Cocoa canoe washed up by Hurricane Irma may date to 1600s

There's a 50-50 chance that the wood used to make the canoe that washed ashore in Cocoa during Hurricane Irma dates between 1640 and 1680 — generations before the signing of the Declaration of Independence.

The dugout canoe was discovered Sept. 11 along the Indian River Lagoon shoreline by Cocoa photographer Randy "Shots" Lathrop. He was checking out hurricane damages on his bicycle in the Indian River Drive neighborhood.

A Florida Division of Historical Resources archaeologist inspected the 15-foot log vessel, and radiocarbon dating results were released Thursday. The tests determined there is:

• A 50 percent probability the wood used to make the canoe dates between 1640 to 1680.

• A 37.2 percent probability the wood dates between 1760 to 1818.

• An 8.6 percent probability that it dates to 1930 or later.

"It is important to note that this gives us the probability of when the log used to make the canoe died or was cut down," said Sarah Revell, Florida Department of State spokeswoman.

"The canoe has some interesting features, like the presence of paint and wire nails, that indicate it may have been made in the 19th or 20th century, so this adds to the mystery," she said.

Native Americans, Europeans, and American settlers used canoes for transportation throughout Florida history. The Cocoa canoe features square-headed iron nails, small splotches of possible red and white paint, and what may be "rope burns" notched in the wood. Lathrop suspects that an outrigger may have been attached at one time.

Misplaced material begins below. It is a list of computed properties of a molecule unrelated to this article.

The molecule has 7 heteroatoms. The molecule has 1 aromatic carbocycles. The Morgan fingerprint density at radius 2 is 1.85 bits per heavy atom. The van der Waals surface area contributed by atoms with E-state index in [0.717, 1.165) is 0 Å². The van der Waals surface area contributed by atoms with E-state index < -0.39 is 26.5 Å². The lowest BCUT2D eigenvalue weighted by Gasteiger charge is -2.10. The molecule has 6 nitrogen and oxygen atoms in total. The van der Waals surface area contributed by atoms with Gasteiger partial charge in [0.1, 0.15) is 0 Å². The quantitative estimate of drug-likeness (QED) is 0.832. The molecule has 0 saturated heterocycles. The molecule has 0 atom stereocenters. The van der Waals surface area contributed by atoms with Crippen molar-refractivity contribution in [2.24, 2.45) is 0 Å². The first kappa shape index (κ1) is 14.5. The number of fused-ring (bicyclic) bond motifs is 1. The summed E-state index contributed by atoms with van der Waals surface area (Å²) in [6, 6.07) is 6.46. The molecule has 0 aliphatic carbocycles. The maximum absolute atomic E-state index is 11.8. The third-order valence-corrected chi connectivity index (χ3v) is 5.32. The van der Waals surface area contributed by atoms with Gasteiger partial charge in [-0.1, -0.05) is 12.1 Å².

"I didn't think it'd be that old," Lathrop said of the canoe, which has attracted national media attention. "I'm no expert, but I was placing it somewhere in the middle-1800s, frankly. I was surprised. And it was good news."

Revell offered some possible explanations. In one scenario, the canoe was made in the 1800s or 1900s, but from an old log.

Or, perhaps the canoe was made in the 1600s or 1700s, saw use for many years, and was modified over time.

Then again, though the probability is lower, someone could have crafted the canoe during the 1900s, she said.

"Florida has the highest concentration of dugout canoes in the world. We have more than 400 documented dugout canoes in our state. Each canoe is important in that it adds to our database and helps fill out the picture of how people used these canoes over thousands of years," Revell said.

"This canoe is unique in that the radiocarbon dating indicates the wood is very old, but it has features that indicate it is more modern — so it is a bit of a mystery," she said. 

University of South Florida researchers have created a 3-D model of the canoe, which was stored in a Cocoa freshwater pond shortly after its discovery. The species of tree has not yet been determined, Revell said.

Thursday morning, Julie Duggins, archaeology supervisor with the Division of Historical Resources, picked up the canoe and transported it to a Tallahassee conservation laboratory.

"The process of preserving a canoe requires a great deal of patience and expertise. It could take a year or longer to complete the preservation process," Revell said.

"The canoe will first go through a desalinization process and any algae on the exterior will be removed. It will then be placed in a bath of polyethylene glycol for a year or more, which strengthens the structure of the wood and prevents shrinking or expanding," she said.

Ultimately, the canoe may be placed on permanent display in Brevard County.

© 2017 USATODAY.COM


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